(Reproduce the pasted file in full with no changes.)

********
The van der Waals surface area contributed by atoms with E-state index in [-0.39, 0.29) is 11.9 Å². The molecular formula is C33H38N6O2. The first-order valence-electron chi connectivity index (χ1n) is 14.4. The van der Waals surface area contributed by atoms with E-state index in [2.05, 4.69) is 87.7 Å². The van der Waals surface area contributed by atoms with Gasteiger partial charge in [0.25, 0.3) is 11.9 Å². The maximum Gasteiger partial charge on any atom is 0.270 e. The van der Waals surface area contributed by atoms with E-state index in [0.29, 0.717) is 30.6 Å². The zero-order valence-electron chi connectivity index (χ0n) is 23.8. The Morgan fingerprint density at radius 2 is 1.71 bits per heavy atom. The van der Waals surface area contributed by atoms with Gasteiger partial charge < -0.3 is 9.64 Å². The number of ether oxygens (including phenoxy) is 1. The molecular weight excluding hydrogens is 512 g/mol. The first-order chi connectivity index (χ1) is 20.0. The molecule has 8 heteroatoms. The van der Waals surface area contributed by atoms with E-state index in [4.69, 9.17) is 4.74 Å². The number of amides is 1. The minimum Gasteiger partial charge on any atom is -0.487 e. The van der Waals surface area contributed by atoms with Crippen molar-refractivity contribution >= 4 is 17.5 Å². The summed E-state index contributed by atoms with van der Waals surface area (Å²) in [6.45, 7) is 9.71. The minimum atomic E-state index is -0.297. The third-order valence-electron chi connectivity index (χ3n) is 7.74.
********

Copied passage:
The van der Waals surface area contributed by atoms with E-state index in [-0.39, 0.29) is 11.9 Å². The molecular formula is C33H38N6O2. The first-order valence-electron chi connectivity index (χ1n) is 14.4. The van der Waals surface area contributed by atoms with E-state index in [2.05, 4.69) is 87.7 Å². The van der Waals surface area contributed by atoms with Gasteiger partial charge in [0.25, 0.3) is 11.9 Å². The maximum Gasteiger partial charge on any atom is 0.270 e. The van der Waals surface area contributed by atoms with E-state index in [0.29, 0.717) is 30.6 Å². The zero-order valence-electron chi connectivity index (χ0n) is 23.8. The Morgan fingerprint density at radius 2 is 1.71 bits per heavy atom. The van der Waals surface area contributed by atoms with Gasteiger partial charge < -0.3 is 9.64 Å². The number of ether oxygens (including phenoxy) is 1. The molecular weight excluding hydrogens is 512 g/mol. The first-order chi connectivity index (χ1) is 20.0. The molecule has 8 heteroatoms. The van der Waals surface area contributed by atoms with E-state index in [4.69, 9.17) is 4.74 Å². The number of amides is 1. The minimum Gasteiger partial charge on any atom is -0.487 e. The van der Waals surface area contributed by atoms with Crippen molar-refractivity contribution >= 4 is 17.5 Å². The summed E-state index contributed by atoms with van der Waals surface area (Å²) in [6.45, 7) is 9.71. The minimum atomic E-state index is -0.297. The third-order valence-electron chi connectivity index (χ3n) is 7.74.